- Understanding deep brain stimulation in obsessive compulsive disorder: A preclinical study into the mechanism of action and behaviour
- Award date
- 18 June 2013
- Number of pages
- Document type
- PhD thesis
- Faculty of Medicine (AMC-UvA)
We see a strong impact of deep brain stimulation (DBS) on several aspects of OCD (obsessive compulsive disorder). DBS in different brain areas affects compulsive behaviour, conditioned and unconditioned anxiety. DBS in the internal capsule (IC) shows the most promising behavioural results by uniquely reducing conditioned anxiety and by shortening the compulsive grooming bout in the sapap3 mutant mouse. This suggests that the IC is possibly the best target for DBS in relation to OCD. Further research into the stimulation of the IC has to clarify which changes in cellular or system level are responsible for these behavioural effects. The behavioural relevance of the effect of DBS in the nucleus accumbens (NAc) core on the monoamines in the prefrontal cortex (PFC) is as of yet unclear. Further behavioural experiments combined with microdialysis have to be performed to investigate a possible link between the increase in PFC monoamines and locomotor behaviour during DBS in the NAc core. DBS is widely used in clinical settings for several different diseases. However, the lack of knowledge of the optimal target for DBS, the neurobiological mechanisms underlying the rapid effects of DBS and the specific impact of DBS on the different symptoms of the diseases prevents the full potential of its application. This thesis could be viewed as one of the building blocks to achieve this.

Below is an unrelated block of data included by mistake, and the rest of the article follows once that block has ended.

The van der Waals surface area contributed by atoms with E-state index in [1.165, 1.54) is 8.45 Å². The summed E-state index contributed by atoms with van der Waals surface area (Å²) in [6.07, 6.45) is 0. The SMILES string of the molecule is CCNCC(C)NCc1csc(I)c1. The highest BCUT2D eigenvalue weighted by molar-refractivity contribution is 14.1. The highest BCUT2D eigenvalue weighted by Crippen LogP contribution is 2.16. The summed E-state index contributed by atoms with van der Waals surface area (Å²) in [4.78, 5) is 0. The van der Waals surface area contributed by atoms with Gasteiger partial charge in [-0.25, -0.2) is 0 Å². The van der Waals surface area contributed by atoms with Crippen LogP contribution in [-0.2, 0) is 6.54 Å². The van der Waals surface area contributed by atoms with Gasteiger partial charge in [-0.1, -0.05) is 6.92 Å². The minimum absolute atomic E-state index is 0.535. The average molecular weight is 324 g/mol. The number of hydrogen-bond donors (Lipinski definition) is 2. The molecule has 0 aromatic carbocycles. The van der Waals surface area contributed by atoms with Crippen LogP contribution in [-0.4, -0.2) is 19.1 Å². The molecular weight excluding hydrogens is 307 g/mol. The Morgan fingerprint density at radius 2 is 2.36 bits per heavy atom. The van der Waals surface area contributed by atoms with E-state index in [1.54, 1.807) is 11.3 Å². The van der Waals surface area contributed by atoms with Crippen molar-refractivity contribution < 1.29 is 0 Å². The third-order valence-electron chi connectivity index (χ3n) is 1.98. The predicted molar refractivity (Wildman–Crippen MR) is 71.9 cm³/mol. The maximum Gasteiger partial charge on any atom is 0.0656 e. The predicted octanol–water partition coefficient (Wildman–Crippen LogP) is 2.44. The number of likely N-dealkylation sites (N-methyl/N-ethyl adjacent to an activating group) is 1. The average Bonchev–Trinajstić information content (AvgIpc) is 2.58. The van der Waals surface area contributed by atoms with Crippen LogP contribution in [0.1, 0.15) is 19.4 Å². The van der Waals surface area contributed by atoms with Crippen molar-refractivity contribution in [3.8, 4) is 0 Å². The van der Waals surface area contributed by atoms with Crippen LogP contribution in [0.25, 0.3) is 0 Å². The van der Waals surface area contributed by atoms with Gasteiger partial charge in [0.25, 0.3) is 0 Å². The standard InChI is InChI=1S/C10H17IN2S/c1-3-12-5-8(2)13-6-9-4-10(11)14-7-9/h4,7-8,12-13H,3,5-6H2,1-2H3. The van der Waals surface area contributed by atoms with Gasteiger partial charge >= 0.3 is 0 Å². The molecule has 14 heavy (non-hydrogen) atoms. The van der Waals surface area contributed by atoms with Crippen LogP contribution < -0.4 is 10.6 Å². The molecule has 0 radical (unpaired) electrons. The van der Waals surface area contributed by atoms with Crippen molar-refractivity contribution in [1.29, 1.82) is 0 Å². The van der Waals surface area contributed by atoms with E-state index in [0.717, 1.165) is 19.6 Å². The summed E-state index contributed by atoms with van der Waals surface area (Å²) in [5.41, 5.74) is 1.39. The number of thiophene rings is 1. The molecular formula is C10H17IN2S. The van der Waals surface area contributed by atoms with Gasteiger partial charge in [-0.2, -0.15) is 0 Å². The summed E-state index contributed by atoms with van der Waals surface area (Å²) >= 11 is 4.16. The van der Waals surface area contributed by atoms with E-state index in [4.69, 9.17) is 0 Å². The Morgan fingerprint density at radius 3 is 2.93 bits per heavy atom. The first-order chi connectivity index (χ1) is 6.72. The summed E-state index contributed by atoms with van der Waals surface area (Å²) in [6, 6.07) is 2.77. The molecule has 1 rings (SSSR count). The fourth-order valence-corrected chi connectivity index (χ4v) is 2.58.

- Research conducted at: Universiteit van Amsterdam
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